Experiments and resultsEdit

During its stay in orbit, the following two experiments on board SRE-1 were successfully conducted under microgravity conditions.

  • One of the experiments studied metal melting and crystallisation under microgravity conditions. This experiment, jointly designed by the Indian Institute of Science, Bangalore and Vikram Sarabhai Space Centre, Thiruvananthapuram, was performed in an isothermal heating furnace.
  • The second experiment, jointly designed by National Metallurgical Laboratory, Jamshedpur and ISRO Satellite Centre Bangalore, studied the synthesis of nano-crystals under microgravity conditions. This was an experiment in designing biomaterials that better replicate natural biological products. The experimental results have yet to be analysed.

Performance of Silica TPS tiles in conical region of capsule was satisfactory and tile surfaces were found intact with some minor handling related damage during recovery operations. The spacecraft remained afloat for approximately 2 hours in seawater before recovery, causing minor cracks and seawater deposits on tile surfaces.[9]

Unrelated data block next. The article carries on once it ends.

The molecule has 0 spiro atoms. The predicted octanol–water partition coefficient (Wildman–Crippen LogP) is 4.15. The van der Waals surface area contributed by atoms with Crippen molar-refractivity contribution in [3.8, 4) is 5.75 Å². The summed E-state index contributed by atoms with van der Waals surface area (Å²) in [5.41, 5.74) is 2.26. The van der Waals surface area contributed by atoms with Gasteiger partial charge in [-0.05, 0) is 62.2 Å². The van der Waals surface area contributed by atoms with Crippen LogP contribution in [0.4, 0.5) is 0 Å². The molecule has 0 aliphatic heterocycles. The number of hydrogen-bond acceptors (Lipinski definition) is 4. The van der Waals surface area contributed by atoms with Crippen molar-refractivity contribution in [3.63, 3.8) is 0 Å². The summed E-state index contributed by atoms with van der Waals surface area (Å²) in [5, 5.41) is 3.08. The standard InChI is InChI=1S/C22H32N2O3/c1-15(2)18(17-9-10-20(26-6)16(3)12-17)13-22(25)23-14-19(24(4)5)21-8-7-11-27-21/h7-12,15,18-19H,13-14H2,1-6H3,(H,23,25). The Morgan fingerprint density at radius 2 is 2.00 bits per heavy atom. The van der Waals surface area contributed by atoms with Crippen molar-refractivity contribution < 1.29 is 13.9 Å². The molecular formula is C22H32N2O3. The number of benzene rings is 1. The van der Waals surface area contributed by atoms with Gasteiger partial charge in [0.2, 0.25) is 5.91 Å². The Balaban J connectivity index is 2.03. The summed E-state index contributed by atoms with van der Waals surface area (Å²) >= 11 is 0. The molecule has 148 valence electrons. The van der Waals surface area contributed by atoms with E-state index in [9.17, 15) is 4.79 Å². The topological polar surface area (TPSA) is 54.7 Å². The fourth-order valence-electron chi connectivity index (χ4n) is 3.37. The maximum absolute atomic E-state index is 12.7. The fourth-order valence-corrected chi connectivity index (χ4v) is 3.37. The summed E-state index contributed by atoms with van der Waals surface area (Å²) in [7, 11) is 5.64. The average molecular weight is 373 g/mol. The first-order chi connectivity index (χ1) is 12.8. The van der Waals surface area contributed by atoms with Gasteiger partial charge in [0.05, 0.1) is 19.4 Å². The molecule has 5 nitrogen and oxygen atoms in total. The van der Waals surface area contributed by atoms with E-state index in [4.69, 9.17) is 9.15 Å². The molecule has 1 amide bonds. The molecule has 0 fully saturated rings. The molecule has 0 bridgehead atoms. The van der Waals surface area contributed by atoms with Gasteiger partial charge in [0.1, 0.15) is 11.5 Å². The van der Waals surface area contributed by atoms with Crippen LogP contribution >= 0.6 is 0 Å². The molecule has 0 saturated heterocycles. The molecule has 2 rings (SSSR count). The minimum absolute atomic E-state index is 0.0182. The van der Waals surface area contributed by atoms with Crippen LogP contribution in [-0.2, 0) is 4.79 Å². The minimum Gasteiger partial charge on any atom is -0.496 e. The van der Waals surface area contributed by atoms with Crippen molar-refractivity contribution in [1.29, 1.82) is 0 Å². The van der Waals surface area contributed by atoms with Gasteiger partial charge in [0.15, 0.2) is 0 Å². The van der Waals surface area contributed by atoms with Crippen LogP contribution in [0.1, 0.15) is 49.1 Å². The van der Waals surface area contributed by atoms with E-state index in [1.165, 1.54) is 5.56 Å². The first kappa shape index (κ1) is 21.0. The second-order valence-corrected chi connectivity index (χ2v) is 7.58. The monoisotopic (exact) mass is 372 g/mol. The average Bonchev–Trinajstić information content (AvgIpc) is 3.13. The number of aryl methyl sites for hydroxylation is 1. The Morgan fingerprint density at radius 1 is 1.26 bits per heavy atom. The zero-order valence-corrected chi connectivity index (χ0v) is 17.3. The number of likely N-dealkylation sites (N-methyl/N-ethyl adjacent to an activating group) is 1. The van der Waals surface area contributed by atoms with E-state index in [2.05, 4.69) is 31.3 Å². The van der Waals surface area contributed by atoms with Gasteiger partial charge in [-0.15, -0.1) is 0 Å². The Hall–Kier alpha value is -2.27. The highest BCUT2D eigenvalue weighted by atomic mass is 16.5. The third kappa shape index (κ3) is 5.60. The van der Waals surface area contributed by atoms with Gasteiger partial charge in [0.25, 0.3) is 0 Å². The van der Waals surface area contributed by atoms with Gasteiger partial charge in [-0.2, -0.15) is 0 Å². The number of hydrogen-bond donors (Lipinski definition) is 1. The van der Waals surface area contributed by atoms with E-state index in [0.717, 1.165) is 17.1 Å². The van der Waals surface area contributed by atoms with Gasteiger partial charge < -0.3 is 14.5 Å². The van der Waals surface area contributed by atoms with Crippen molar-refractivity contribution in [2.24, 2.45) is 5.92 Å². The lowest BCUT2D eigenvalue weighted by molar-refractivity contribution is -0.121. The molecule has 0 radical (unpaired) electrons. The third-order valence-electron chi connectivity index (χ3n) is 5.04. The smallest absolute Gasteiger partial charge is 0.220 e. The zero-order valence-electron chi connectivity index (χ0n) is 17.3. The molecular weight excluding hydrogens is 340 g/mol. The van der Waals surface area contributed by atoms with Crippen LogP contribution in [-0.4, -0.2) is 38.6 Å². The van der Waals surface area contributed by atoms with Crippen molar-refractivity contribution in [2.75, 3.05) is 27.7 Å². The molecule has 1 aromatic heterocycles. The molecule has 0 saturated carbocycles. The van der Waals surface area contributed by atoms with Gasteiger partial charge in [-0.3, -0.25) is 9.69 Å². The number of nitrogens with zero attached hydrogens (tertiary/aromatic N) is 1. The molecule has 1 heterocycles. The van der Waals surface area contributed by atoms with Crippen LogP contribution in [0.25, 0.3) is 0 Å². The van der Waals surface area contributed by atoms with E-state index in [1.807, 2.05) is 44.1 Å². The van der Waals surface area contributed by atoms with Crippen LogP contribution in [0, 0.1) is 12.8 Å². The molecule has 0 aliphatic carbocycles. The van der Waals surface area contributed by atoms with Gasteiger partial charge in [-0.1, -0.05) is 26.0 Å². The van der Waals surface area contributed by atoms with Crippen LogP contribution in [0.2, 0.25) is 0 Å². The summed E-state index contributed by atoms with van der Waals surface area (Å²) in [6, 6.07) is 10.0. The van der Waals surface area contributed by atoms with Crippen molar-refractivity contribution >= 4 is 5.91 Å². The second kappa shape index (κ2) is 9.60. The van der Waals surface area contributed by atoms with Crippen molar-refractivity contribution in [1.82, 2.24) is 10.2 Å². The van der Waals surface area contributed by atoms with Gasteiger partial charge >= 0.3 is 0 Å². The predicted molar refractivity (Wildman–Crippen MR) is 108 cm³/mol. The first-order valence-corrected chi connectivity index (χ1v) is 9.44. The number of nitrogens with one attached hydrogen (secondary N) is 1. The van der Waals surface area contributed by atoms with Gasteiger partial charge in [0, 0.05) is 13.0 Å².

See alsoEdit

ReferencesEdit

  1. ^ PSLV to put recoverable satellite into orbit, The Hindu December 22, 2006
  2. ^ The Hindu: PSLV-C7 launch a success January 11, 2007
  3. ^ ISRO Ready For Launch Of Multi-Mission PSLV January 05, 2007
  4. ^ China View: India's first space capsule returns to earth Archived 2008-05-02 at the Wayback Machine January 22, 2007
  5. ^ ISRO Press Release Archived 2008-05-14 at the Wayback Machine January 22, 2007
  6. ^ 46-minute splash into elite space club The Telegraph January 22, 2007
  7. ^ "Space Capsule Recovery Experiment(SRE)" (PDF). 21 November 2007. Archived from the original (PDF) on 24 December 2013. Retrieved 16 August 2018.
  8. ^ Aerial Delivery Research and Development Establishment, Agra, provided the parachutes Archived 2012-02-22 at the Wayback Machine
  9. ^ a b "Welcome to ISAMPE". www.isampe.org. Retrieved 2018-03-06.